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Clonal hematopoiesis may be a modifiable risk factor for atherosclerotic cardiovascular disease

Aging is associated with an increased incidence of cancer and cardiovascular disease.
Researchers recently used whole-exome sequencing data to identify a common, age-related disorder marked by an expansion of hematopoietic clones carrying recurrent somatic mutations, most frequently loss-of-function alleles in the genes DNMT3A, TET2, and ASXL1.
These mutations, which are also common in the myelodysplastic syndrome and acute myeloid leukemia, provide a selective advantage to the hematopoietic stem cells in which they occur and are detectable as clones in peripheral-blood samples because the mutated stem cells maintain the ability to differentiate into circulating granulocytes, monocytes, and lymphocytes.
Such clones rarely accumulate in persons younger than 40 years of age, but they become more common among older persons, with more than 10% of persons older than 70 years of age carrying such a mutation.
Carriers of these mutations have 10 times the risk of a hematologic cancer as do those without such mutations.

On the basis of these findings, researchers provisionally defined persons carrying such mutations in the absence of any other hematologic abnormalities as having clonal hematopoiesis of indeterminate potential ( CHIP ).

An exploratory analysis revealed that persons with CHIP are at increased risk for death from any cause and, surprisingly, for coronary heart disease.
Although traditional risk factors for coronary heart disease ( e.g., hypercholesterolemia, type 2 diabetes, hypertension, and smoking ) account for a large proportion of the risk, many persons with atherosclerosis or coronary heart disease do not have established risk factors,which suggests that unknown factors may also contribute to atherosclerosis and its complications.

In a study, researchers tested the hypothesis that CHIP contributes causally to atherosclerotic cardiovascular>
In four distinct studies involving human participants, researchers found that somatic mutations leading to CHIP had significant associations with the risk of coronary heart disease or early-onset myocardial infarction.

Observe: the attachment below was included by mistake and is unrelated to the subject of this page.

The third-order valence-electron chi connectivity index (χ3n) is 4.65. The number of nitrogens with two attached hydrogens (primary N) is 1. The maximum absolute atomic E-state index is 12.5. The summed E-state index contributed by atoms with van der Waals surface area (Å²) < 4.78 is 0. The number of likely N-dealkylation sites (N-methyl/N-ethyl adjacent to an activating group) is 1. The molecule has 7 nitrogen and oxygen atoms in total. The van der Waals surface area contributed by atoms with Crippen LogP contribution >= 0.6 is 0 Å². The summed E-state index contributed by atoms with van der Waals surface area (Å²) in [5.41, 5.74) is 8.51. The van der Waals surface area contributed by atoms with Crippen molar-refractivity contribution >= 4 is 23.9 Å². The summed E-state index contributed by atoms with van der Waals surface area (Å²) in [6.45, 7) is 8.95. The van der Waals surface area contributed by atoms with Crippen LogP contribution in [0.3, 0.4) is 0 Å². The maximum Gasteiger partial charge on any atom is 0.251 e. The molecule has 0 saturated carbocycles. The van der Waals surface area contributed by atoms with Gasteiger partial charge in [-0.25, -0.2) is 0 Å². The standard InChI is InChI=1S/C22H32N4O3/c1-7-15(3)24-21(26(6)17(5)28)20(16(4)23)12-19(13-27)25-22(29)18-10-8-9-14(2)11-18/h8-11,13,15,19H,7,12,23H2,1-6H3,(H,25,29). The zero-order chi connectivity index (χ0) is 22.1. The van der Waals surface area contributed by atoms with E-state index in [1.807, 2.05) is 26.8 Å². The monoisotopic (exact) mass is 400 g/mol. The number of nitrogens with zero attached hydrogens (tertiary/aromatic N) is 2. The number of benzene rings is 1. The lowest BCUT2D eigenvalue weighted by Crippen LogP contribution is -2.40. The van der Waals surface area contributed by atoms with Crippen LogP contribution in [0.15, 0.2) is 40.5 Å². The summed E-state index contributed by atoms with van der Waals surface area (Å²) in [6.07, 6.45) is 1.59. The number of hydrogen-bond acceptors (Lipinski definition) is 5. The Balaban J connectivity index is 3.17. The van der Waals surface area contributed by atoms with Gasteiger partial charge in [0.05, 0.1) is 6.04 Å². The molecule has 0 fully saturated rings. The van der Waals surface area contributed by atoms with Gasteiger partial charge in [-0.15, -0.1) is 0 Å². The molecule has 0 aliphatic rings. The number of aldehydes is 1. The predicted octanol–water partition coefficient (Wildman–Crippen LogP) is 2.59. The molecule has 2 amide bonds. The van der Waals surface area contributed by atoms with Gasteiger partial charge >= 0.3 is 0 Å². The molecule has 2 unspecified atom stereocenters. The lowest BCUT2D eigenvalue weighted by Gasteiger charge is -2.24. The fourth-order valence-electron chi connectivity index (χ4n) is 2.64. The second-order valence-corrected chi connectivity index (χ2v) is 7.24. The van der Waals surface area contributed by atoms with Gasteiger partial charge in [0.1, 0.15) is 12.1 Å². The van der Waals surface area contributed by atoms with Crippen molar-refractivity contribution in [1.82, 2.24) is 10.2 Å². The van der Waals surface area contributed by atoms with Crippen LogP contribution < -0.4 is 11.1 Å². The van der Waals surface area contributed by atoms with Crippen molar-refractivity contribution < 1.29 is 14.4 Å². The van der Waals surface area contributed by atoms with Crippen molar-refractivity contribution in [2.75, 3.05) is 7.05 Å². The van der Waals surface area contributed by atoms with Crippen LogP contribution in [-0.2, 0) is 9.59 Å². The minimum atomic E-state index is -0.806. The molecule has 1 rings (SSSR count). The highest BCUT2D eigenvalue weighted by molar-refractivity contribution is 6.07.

In a murine model of atherosclerosis, the loss of Tet2 function in hematopoietic cells accelerated atherogenesis.

The results of the study have supported several conclusions.

First, the relationship between CHIP and coronary heart disease appears to be a causal one. Experimental manipulation of one of the genes that is most frequently mutated in CHIP ( Tet2 ) worsened atherosclerosis in mice. In humans, coronary events increased in relation to clone size, and there was also a dose–response relationship between clone size and atherosclerosis on imaging.

Second, mutations in multiple CHIP-associated genes were linked to coronary heart disease. These mutations may increase the risk of coronary events owing to altered transcriptional output of macrophages.
These cells mediate many inflammatory responses and prominently populate atherosclerotic plaques.
In support of this model, researchers found that loss of Tet2 augmented the expression of inflammatory chemokines in macrophages that were exposed to native LDL, an effect that is similar to that in Tet2-deficient macrophages that were exposed to bacterial endotoxin.

Previous studies have shown that CXC chemokine interaction with the receptor CXCR2 can mediate firm monocyte adhesion to inflamed endothelium and that this interaction promotes atherogenesis.

Researchers have proposed that a major consequence of TET2 deficiency in tissue macrophages is the enhanced recruitment of monocytes and other blood cells to peripheral sites, including the arterial intima, because of elevated expression of CXC chemokines.
Several organs of mice lacking hematopoietic Tet2 harbored large leukocyte aggregates, and TET2 mutations in humans were associated with increased plasma levels of interleukin-8.
A recent study also identified augmented Il1b and inflammasome activation as a major mediator of atherosclerosis in mice with hematopoietic Tet2 deficiency. It is unclear which particular inflammatory mediators predominate in driving atherosclerosis associated with TET2 deficiency and whether mutations in DNMT3A, ASXL1, and JAK2 also influence the risk of coronary events by means of increased inflammation, issues that invite further experimentation.

An alternative explanation for the observed association is that CHIP-associated mutations provide a proliferative advantage to hematopoietic progenitors and a consequent increase in circulating myeloid cells.
Elevations in levels of peripheral-blood granulocytes and monocytes have been linked to coronary outcomes in the general population, whereas persons with JAK2-mutated myeloproliferative neoplasms are at increased risk for venous and coronary thrombosis, according to the degree of leukocytosis.
However, nearly all persons with clonal hematopoiesis caused by mutations in DNMT3A, TET2, and ASXL1 have a normal white-cell count and differential,and JAK2 mutations account for only a small percentage of CHIP.
Furthermore, mice that lacked hematopoietic Tet2 had normal blood counts in the study and in previous studies.
Nonetheless, researchers cannot fully rule out a role for leukocytosis in human coronary heart disease, since CHIP could lead to a myeloproliferative state over several years.

In conclusion, the data support the hypothesis that somatic mutations in hematopoietic cells contribute to the development of human atherosclerosis.
Researchers have proposed that clonal hematopoiesis may be a modifiable risk factor, perhaps through the use of cholesterol-lowering medications or targeting of specific inflammatory pathways. ( Xagena )

Source: The New England Journal of Medicine, 2018